Tags: fiat | purchasing | power | tax

Hidden Secret: What You Can Buy Is More Important than What You Pay in Taxes

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Friday, 12 Oct 2012 10:02 AM Current | Bio | Archive

Making any sort of decision on what tax policy is good for you seems difficult. However, it’s not difficult if you focus on the single most important factor: purchasing power.

Purchasing power is the only measure of the value of money or the impact of taxes.

To say that the economy, in terms of fiat dollars, is recovering, that the average price of a house is up or down or that your taxes are going down but somebody else’s is going up, doesn’t really tell you much.

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We have been convinced by our politicians, the investment industry, educators and the media that data based on dollars are the only realities.

In fact, merely using fiat dollars alone is delusional. It means nothing except when put into context.

The dollar is diminishing in purchasing power. Approximately a 95 percent loss since 1913. What this means to you is that sellers of goods and services are requiring more fiat dollars for them to effectively deliver the same amount of, as George Carlin says, “stuff.”

Howard Ruff tells the story in two of his books of the man who falls asleep for many years and finally wakes up.

The first thing he does is call his broker to find out how his $28,000 of IBM stock has done over the years. He told that it is now $280,000, which delights him to no end.

But his joy is crushed when he finds out that his telephone bill for the three-minute call to the broker is $30,000.

When seen in the best light, using fiat dollars as a base for determining your financial security is a charade. In harsher terms, this form of misrepresentation is a fraud.

The hidden secret is that measuring your economic welfare by an index of purchasing power is the context you need to look at rather than measures that only talk of fiat dollars.

This type of index exists, but the government, Wall Street and the investment media never mentions it. If they did, then there would be a significantly different conversation going on right now as to governmental, economic, investment and tax policies.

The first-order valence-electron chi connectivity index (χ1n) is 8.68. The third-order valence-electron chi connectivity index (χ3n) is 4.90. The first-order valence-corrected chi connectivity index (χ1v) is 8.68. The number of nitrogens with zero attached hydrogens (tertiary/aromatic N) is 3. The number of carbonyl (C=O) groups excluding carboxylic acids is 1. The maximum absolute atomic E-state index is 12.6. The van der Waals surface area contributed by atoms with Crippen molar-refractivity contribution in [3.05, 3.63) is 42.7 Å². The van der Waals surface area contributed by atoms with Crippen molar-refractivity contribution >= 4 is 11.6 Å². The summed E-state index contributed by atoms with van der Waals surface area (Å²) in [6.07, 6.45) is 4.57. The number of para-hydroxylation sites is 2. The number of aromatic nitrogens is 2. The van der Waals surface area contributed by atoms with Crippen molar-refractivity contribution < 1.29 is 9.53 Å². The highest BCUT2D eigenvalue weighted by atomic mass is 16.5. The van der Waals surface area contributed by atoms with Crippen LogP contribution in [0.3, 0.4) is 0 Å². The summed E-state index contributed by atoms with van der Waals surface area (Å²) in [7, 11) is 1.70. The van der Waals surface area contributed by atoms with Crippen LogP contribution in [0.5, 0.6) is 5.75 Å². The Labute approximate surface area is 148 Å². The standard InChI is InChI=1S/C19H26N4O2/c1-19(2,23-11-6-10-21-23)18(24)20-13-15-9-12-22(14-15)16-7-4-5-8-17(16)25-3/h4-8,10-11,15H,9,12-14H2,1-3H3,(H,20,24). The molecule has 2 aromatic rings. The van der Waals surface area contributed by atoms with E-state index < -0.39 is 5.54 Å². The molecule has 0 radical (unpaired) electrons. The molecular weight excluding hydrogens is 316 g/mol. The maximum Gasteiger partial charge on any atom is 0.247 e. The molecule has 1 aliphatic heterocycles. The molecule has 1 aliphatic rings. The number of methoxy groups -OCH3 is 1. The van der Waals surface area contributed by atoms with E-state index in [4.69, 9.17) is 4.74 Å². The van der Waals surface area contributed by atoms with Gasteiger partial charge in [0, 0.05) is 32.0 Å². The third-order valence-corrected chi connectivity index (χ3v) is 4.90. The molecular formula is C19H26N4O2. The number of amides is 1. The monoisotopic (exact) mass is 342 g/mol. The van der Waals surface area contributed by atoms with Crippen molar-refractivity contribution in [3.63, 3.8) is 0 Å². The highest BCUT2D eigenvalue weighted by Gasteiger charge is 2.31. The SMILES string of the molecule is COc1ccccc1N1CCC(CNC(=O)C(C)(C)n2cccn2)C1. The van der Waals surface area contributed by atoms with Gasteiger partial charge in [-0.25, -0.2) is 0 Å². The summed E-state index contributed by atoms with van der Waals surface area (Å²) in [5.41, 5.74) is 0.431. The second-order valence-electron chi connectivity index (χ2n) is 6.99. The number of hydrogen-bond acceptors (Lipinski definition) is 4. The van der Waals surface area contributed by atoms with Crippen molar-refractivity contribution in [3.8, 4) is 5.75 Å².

Quantitative easing, for example, the Federal Reserve’s cover words for legally counterfeiting fiat currency, would be seen for what it really does. That is, each of us will walk out of the grocery store with less beer, cornflakes and chocolates than we could have gotten before the quantitative easing.

Editor's Note: 5 Signs Stock Market Will Collapse in 2013

How about marginal tax rates based arbitrarily on fixed levels of income measured in fiat dollars?

Same principle applies. Income (whatever the government tells you that is) is subject to higher marginal rates, but do you know whether you are paying the correct amount of tax or if you’re paying a surcharge?

The surcharge comes about since the fiat dollars the government graciously allows you to keep buys less stuff.

Somebody earning, say, $100,000 last year and paying hypothetically a 25 percent tax rate is certainly paying a higher rate this year since the purchasing power declined for each of their fiat dollars.

Depreciation schedules, as set by the tax code, have arbitrary fixed allowances. But if depreciation is treated as a loophole by Washington, D.C., and is limited because they say it is a cost to the government (depreciation being viewed officially as a tax expenditure), then effectively the amount of tax paid is a greater burden on the taxpayer.

What is a charade is this whole notion of tax loopholes. Tax loopholes are primarily deductions for things that the taxpayer actually pays for.

A depreciation deduction or even a direct write-off against “income” for purchasing equipment is not a gratuitous blessing bestowed by a caring government, rather it is bought and paid for by the taxpayer.

To the extent that taxpayers pay for things that are not allowed as a deduction against income, the actual cost to them in tax paid is all the greater. Not only does the taxpayer lose the availability of fiat dollars to buy stuff, but the taxpayer also loses even more in the way of overall purchasing power.

Editor's Note: 5 Signs Stock Market Will Collapse in 2013

What should count to you is not how much you pay in fiat dollars for taxes, but what impact paying taxes has on your ability to maintain or increase purchasing power.

Think about that when deciding what tax policy or tax system would be good for you.

At least now you know the hidden secret when it comes to understanding the impact to you from taxes.

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Kleinfeld
Making any sort of decision on what tax policy is good for you seems difficult. However, it’s not difficult if you focus on the single most important factor: purchasing power.
fiat,purchasing,power,tax
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2012-02-12
Friday, 12 Oct 2012 10:02 AM
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